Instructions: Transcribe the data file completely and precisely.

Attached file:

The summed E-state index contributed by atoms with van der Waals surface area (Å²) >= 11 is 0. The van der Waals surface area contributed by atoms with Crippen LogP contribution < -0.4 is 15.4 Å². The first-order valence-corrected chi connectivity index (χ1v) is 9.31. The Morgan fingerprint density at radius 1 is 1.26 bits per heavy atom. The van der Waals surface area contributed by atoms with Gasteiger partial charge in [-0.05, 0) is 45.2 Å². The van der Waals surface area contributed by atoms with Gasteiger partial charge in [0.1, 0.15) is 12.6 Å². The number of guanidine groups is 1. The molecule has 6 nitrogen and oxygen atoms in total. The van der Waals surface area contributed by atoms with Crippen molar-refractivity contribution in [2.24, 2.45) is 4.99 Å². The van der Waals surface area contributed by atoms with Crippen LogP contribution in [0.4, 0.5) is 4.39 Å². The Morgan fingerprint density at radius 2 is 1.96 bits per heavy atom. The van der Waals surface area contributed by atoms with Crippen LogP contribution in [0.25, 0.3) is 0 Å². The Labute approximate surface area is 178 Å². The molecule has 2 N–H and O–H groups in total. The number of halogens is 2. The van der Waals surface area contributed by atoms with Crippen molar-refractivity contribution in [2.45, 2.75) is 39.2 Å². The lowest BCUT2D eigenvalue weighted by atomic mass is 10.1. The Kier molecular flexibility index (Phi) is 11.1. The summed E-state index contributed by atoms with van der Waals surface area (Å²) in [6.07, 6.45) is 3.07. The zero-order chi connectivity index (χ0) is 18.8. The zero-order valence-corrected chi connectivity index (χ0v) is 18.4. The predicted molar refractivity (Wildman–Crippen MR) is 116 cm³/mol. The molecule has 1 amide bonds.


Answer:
The summed E-state index contributed by atoms with van der Waals surface area (Å²) >= 11 is 0. The van der Waals surface area contributed by atoms with Crippen LogP contribution < -0.4 is 15.4 Å². The first-order valence-corrected chi connectivity index (χ1v) is 9.31. The Morgan fingerprint density at radius 1 is 1.26 bits per heavy atom. The van der Waals surface area contributed by atoms with Gasteiger partial charge in [-0.05, 0) is 45.2 Å². The van der Waals surface area contributed by atoms with Gasteiger partial charge in [0.1, 0.15) is 12.6 Å². The number of guanidine groups is 1. The molecule has 6 nitrogen and oxygen atoms in total. The van der Waals surface area contributed by atoms with Crippen molar-refractivity contribution in [2.24, 2.45) is 4.99 Å². The van der Waals surface area contributed by atoms with Crippen LogP contribution in [0.4, 0.5) is 4.39 Å². The Morgan fingerprint density at radius 2 is 1.96 bits per heavy atom. The van der Waals surface area contributed by atoms with Crippen LogP contribution in [0.25, 0.3) is 0 Å². The Labute approximate surface area is 178 Å². The molecule has 2 N–H and O–H groups in total. The number of halogens is 2. The van der Waals surface area contributed by atoms with Crippen molar-refractivity contribution in [2.45, 2.75) is 39.2 Å². The lowest BCUT2D eigenvalue weighted by atomic mass is 10.1. The Kier molecular flexibility index (Phi) is 11.1. The summed E-state index contributed by atoms with van der Waals surface area (Å²) in [6.07, 6.45) is 3.07. The zero-order chi connectivity index (χ0) is 18.8. The zero-order valence-corrected chi connectivity index (χ0v) is 18.4. The predicted molar refractivity (Wildman–Crippen MR) is 116 cm³/mol. The molecule has 1 amide bonds.